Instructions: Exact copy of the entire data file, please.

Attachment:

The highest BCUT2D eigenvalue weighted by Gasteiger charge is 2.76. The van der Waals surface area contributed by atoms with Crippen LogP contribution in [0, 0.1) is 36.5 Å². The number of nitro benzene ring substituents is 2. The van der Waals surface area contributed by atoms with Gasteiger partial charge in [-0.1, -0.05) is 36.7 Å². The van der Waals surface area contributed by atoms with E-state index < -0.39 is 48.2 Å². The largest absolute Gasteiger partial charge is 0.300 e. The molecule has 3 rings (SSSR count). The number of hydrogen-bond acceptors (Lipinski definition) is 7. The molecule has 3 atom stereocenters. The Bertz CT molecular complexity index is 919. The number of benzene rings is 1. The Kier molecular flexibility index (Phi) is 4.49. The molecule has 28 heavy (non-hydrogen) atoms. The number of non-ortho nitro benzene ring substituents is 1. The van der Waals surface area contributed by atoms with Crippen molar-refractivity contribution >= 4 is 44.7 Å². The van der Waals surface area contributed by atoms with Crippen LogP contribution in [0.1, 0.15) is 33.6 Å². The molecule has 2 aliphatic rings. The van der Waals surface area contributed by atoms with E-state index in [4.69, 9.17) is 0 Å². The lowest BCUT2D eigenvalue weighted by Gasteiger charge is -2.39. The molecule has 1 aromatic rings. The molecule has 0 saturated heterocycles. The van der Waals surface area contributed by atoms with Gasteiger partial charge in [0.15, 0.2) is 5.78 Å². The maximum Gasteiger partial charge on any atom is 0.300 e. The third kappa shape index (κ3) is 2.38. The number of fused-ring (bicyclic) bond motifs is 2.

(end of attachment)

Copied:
The highest BCUT2D eigenvalue weighted by Gasteiger charge is 2.76. The van der Waals surface area contributed by atoms with Crippen LogP contribution in [0, 0.1) is 36.5 Å². The number of nitro benzene ring substituents is 2. The van der Waals surface area contributed by atoms with Gasteiger partial charge in [-0.1, -0.05) is 36.7 Å². The van der Waals surface area contributed by atoms with E-state index < -0.39 is 48.2 Å². The largest absolute Gasteiger partial charge is 0.300 e. The molecule has 3 rings (SSSR count). The number of hydrogen-bond acceptors (Lipinski definition) is 7. The molecule has 3 atom stereocenters. The Bertz CT molecular complexity index is 919. The number of benzene rings is 1. The Kier molecular flexibility index (Phi) is 4.49. The molecule has 28 heavy (non-hydrogen) atoms. The number of non-ortho nitro benzene ring substituents is 1. The van der Waals surface area contributed by atoms with Crippen molar-refractivity contribution >= 4 is 44.7 Å². The van der Waals surface area contributed by atoms with Crippen LogP contribution in [0.1, 0.15) is 33.6 Å². The molecule has 2 aliphatic rings. The van der Waals surface area contributed by atoms with E-state index in [4.69, 9.17) is 0 Å². The lowest BCUT2D eigenvalue weighted by Gasteiger charge is -2.39. The molecule has 1 aromatic rings. The molecule has 0 saturated heterocycles. The van der Waals surface area contributed by atoms with Gasteiger partial charge in [0.15, 0.2) is 5.78 Å². The maximum Gasteiger partial charge on any atom is 0.300 e. The third kappa shape index (κ3) is 2.38. The number of fused-ring (bicyclic) bond motifs is 2.